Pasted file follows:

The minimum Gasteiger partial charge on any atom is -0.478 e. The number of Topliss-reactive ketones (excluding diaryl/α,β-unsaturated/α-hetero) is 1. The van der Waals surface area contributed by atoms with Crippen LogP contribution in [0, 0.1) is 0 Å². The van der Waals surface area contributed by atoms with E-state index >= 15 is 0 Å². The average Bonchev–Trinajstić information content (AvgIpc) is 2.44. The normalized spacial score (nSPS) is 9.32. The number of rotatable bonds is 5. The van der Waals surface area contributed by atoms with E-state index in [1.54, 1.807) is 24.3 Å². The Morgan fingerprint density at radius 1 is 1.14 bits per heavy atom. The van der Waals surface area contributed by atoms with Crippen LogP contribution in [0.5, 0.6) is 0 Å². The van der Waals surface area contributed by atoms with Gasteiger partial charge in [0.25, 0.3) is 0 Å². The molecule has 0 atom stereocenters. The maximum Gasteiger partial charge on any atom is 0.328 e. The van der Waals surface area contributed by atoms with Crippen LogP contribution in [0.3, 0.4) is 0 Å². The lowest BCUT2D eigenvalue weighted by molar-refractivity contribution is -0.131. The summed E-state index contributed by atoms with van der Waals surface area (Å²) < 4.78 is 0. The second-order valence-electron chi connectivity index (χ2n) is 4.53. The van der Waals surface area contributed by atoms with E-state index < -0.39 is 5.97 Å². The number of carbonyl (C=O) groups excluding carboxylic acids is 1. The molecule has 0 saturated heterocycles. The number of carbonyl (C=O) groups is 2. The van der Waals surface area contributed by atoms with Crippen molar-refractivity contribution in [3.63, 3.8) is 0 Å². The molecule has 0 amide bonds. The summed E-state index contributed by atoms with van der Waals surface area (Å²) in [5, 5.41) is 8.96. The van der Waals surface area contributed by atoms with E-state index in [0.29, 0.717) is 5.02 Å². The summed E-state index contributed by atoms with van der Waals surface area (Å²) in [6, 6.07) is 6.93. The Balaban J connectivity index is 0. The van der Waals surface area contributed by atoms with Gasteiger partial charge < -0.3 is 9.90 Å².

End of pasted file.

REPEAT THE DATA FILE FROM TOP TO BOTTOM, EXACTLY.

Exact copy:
The minimum Gasteiger partial charge on any atom is -0.478 e. The number of Topliss-reactive ketones (excluding diaryl/α,β-unsaturated/α-hetero) is 1. The van der Waals surface area contributed by atoms with Crippen LogP contribution in [0, 0.1) is 0 Å². The van der Waals surface area contributed by atoms with E-state index >= 15 is 0 Å². The average Bonchev–Trinajstić information content (AvgIpc) is 2.44. The normalized spacial score (nSPS) is 9.32. The number of rotatable bonds is 5. The van der Waals surface area contributed by atoms with E-state index in [1.54, 1.807) is 24.3 Å². The Morgan fingerprint density at radius 1 is 1.14 bits per heavy atom. The van der Waals surface area contributed by atoms with Crippen LogP contribution in [0.5, 0.6) is 0 Å². The van der Waals surface area contributed by atoms with Gasteiger partial charge in [0.25, 0.3) is 0 Å². The molecule has 0 atom stereocenters. The maximum Gasteiger partial charge on any atom is 0.328 e. The van der Waals surface area contributed by atoms with Crippen LogP contribution in [0.3, 0.4) is 0 Å². The lowest BCUT2D eigenvalue weighted by molar-refractivity contribution is -0.131. The summed E-state index contributed by atoms with van der Waals surface area (Å²) < 4.78 is 0. The second-order valence-electron chi connectivity index (χ2n) is 4.53. The van der Waals surface area contributed by atoms with E-state index < -0.39 is 5.97 Å². The number of carbonyl (C=O) groups excluding carboxylic acids is 1. The molecule has 0 saturated heterocycles. The number of carbonyl (C=O) groups is 2. The van der Waals surface area contributed by atoms with Crippen molar-refractivity contribution in [3.63, 3.8) is 0 Å². The molecule has 0 amide bonds. The summed E-state index contributed by atoms with van der Waals surface area (Å²) in [5, 5.41) is 8.96. The van der Waals surface area contributed by atoms with E-state index in [0.29, 0.717) is 5.02 Å². The summed E-state index contributed by atoms with van der Waals surface area (Å²) in [6, 6.07) is 6.93. The Balaban J connectivity index is 0. The van der Waals surface area contributed by atoms with Gasteiger partial charge < -0.3 is 9.90 Å².